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Urban Colombia Country Overview
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Colombia has experienced strong growth over the past five years, both economically and in the spread of new information and communication technologies (ICTs). Although the country has been hit hard recently by the recent global recession Colombia’s gross domestic product per capita between 2000 and 2008, to $4985 from$2223. Over the same period, the number of mobile phone subscribers per 100 inhabitants soared to 91.9 from 10.6, while internet users per 100 inhabitants jumped to 36.6 from 4.6.
According to InterMedia survey data, urban Colombians stack up relatively well against their regional neighbors in access and use of ICTs. In 2009, 58 percent of survey respondents in urban Colombia reported using the internet at least once a month, compared to 59 percent urban Peruvians in a similar survey there. A 2008 survey in urban Brazil showed this measure at 69 percent. Similarly, in the International Telecommunication Union’s 2009 ICT Development Index, which seeks to measure how well a country has utilized ICTs towards development, Colombia was ranked 70th out of 154 countries, higher than Peru at 74th but below Brazil at 60th.
Colombia’s success in expanding ICT access can be partly attributed to market liberalization and key public-private partnerships focused on fulfilling its Universal Service policies. One central element in the expansion of Colombia’s ICT markets was the liquidation of the state telecom, Empresa Nacional de Telecomunicaciones, in June 2003. The government replaced the heavily indebted telecom with Colombia Telecomunicaciones (Colombia Telecom). Spain’s Telefónica acquired an operating share in the company in 2006, leading to greater operations efficiency and new investment in Colombia’s telecommunications infrastructure.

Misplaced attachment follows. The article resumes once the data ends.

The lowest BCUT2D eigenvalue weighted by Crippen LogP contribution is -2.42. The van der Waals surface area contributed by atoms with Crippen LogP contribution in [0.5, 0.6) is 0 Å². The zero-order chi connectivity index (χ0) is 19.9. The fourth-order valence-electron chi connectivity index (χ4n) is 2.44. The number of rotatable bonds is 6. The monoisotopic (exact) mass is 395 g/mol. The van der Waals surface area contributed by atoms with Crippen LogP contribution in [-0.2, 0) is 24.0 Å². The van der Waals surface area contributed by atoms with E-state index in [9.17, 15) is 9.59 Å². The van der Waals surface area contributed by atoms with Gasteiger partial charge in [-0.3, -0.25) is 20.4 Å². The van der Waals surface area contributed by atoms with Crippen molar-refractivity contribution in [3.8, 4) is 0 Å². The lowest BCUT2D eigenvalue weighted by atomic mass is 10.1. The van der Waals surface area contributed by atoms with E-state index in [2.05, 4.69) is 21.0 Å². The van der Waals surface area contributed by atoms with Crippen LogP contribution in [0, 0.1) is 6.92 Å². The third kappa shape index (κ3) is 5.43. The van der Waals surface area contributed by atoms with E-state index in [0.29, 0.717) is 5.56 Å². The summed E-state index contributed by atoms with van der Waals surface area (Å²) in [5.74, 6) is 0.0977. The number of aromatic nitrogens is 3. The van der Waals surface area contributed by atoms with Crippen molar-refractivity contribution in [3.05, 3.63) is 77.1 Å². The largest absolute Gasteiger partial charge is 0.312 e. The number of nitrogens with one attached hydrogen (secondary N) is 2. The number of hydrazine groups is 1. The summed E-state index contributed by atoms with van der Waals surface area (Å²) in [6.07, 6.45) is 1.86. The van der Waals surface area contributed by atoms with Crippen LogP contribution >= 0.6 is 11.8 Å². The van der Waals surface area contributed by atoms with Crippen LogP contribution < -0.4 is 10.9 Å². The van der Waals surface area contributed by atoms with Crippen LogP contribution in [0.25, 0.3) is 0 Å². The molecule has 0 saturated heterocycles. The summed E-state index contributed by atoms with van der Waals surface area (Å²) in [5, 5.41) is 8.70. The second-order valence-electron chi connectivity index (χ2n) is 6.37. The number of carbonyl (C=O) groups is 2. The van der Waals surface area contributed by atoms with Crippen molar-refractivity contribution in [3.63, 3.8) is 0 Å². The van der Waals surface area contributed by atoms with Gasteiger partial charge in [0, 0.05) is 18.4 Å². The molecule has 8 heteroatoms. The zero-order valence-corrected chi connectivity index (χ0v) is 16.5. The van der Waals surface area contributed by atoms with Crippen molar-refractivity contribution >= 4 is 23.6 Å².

The entrance of new mobile phone providers, specifically Comcel and Tigo (Colombia Movil) in 2003 and Spain’s Telefonica in 2006 has created a competitive market. The state telecommunications regulator has also sought to keep the cost of owning a mobile phone down by placing caps on fees, such as those placed on inter-network connections.
Aside from these newer ICTs, urban Colombians have shown a healthy appetite for more traditional media. Overall, television continues to be the medium of choice for Colombians. Home television and radio access is nearly universal, as is weekly use. Newspaper readership also continues to be high with 38 percent saying they read papers daily and a total of 67 percent reading at least weekly.
Despite Colombia’s significant economic and ICT advances in recent years, the country as a whole continues to be plagued by high levels of poverty, economic inequality and insecurity. Colombia’s continuing civil conflict has made a major impact on the country’s overall economy and has affected the government’s ability to provide services in rural areas. Many of the advances in ICTs in recent years have been confined mainly to urban Colombians, to which this study is focused.